Taliban says near agreement on U.S. withdrawal from Afghanistan

FILE PHOTO: U.S. military advisers from the 1st Security Force Assistance Brigade sit at an Afghan National Army base in Maidan Wardak province, Afghanistan August 6, 2018. REUTERS/James Mackenzie/File Photo

By Abdul Qadir Sediqi and Sayed Hassib

KABUL (Reuters) – The Taliban said on Wednesday it was close to an agreement with U.S. officials on a deal that would see U.S. forces withdraw from Afghanistan in exchange for a Taliban promise that the country would not become a haven for international militants.

Negotiations over how to end the 18-year war in Afghanistan have been held in Doha, capital of Qatar, since late last year. The ninth round of talks began last week.

“We hope to have good news soon for our Muslim, independence-seeking nation,” said Suhail Shaheen, a spokesman for the Taliban’s political office in Doha.

U.S. officials engaged in talks with the Taliban in Doha were not immediately available for comment.

Two sources with knowledge of the negotiations said the U.S. special representative for Afghanistan, Zalmay Khalilzad, who has been leading the talks, is scheduled to be in Kabul to brief President Ashraf Ghani about the agreement.

A senior security official in Kabul said the Taliban and U.S. officials had agreed on a timeline of about 14 to 24 months for the withdrawal of the U.S. forces.

Details would be shared with the Afghan government before they were made public, the official said.

Ghani, who is seeking a second term in September, has repeatedly offered to hold direct talks with the Taliban, but the group demanded a complete withdrawal of foreign forces as a precondition to start negotiations.

The Taliban now controls more territory than it has since 2001, when the United States invaded following the 9/11 attacks, and the war has ground to a stalemate, with casualties rising among civilians as well as combatants.

Sediq Sediqqi, a spokesman for Ghani, said the government did not want U.S. forces to stay in Afghanistan over the long term, but added that their “conditions-based” presence was needed at this stage.

“We want to end the bloodshed. We cannot accept the orders of the Taliban. They must accept our demands and we demand peace,” said Sediqqi.

Some 14,000 U.S. troops remain in Afghanistan, training and advising Afghan forces and conducting counter-insurgency operations. NATO also has a mission in the country totaling 17,000 to provide support to the Afghan forces.

(Writing by Rupam Jain; Editing by Simon Cameron-Moore and Gareth Jones)

U.S. believes Osama bin Laden’s son Hamza is dead: official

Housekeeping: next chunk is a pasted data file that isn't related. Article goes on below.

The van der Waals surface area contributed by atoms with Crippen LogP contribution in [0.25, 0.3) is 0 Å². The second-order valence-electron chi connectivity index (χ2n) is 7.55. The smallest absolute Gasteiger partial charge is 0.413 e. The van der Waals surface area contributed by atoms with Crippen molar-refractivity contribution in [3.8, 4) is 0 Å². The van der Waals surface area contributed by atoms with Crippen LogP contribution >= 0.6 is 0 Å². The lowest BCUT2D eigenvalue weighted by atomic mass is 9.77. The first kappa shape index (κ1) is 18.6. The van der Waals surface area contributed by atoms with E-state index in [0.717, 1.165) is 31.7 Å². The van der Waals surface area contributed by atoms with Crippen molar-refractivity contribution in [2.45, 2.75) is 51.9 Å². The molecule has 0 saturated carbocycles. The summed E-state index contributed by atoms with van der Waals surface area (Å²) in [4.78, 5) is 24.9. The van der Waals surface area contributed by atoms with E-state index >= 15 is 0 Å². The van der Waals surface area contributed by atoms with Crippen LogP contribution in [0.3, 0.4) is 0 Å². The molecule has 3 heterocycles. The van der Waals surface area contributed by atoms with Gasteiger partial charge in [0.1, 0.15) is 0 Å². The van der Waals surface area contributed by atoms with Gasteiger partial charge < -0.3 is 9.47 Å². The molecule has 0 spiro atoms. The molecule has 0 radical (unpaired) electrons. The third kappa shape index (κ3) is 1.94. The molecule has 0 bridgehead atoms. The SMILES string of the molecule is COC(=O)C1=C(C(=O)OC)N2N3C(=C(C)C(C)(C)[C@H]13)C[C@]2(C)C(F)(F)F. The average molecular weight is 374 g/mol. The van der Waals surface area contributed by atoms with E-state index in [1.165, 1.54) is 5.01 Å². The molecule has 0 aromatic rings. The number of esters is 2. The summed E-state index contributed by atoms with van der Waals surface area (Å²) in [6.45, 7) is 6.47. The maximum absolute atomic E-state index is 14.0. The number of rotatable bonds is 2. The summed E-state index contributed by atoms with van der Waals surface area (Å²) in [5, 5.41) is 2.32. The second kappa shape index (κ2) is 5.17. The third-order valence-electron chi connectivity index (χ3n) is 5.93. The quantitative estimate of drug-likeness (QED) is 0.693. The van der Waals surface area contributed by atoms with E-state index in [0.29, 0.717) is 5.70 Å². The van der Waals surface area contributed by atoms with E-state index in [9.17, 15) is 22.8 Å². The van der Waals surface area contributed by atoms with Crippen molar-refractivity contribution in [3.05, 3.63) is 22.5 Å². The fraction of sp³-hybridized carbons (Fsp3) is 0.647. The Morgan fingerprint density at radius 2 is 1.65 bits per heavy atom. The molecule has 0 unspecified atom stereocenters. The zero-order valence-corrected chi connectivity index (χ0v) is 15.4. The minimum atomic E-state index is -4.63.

By Mark Hosenball

(Reuters) – The United States believes that Hamza bin Laden, a son of slain al Qaeda leader Osama bin Laden and himself a notable figure in the militant group, is dead, a U.S. official said on Wednesday.

The U.S. official, who spoke on condition of anonymity, provided no further details, including when Hamza died or where.

President Donald Trump earlier on Wednesday declined to comment after NBC News first reported the U.S. assessment. Asked if he had intelligence that bin Laden’s son had been killed, Trump told reporters: “I don’t want to comment on it.”

Separately, the White House declined comment on whether any announcement was imminent.

Hamza, believed to be about 30 years old, was at his father’s side in Afghanistan before the Sept. 11, 2001, attacks on the United States and spent time with him in Pakistan after the U.S.-led invasion of Afghanistan pushed much of al Qaeda’s senior leadership there, according to the Brookings Institution.

Osama bin Laden was killed by U.S. special forces who raided his compound in Pakistan in 2011. Hamza was thought to be under house arrest in Iran at the time, and documents recovered from the compound indicated that aides had been trying to reunite him with his father.

The New York Times reported that the United States had a role in the operation that led to Hamza’s death, which it said took place in the past two years. Reuters could not immediately verify those details.

Still, the U.S. government’s conclusion appears to be a recent one. In February, the State Department said it was offering a reward of up to $1 million for information leading “to the identification or location in any country” of Hamza, calling him a key al Qaeda leader.

Introduced by al Qaeda’s chief Ayman al-Zawahiri in an audio message in 2015, Hamza provided a younger voice for the group whose aging leaders have struggled to inspire militants around the world galvanized by Islamic State, according to analysts.

Hamza has called for acts of terrorism in Western capitals and threatened to take revenge against the United States for his father’s killing, the U.S. State Department said in 2017 when it designated him as a global terrorist.

He also threatened to target Americans abroad and urged tribal groups in Saudi Arabia to unite with Yemen’s al Qaeda in the Arabian Peninsula to fight against Saudi Arabia, it said.

In March, Saudi Arabia announced it had stripped Hamza bin Laden of his citizenship, saying the decision was made by a royal order in November 2018.

(Reporting by Mark Hosenball; writing by Arshad Mohammed; editing by Howard Goller, Alistair Bell, Phil Stewart and G Crosse)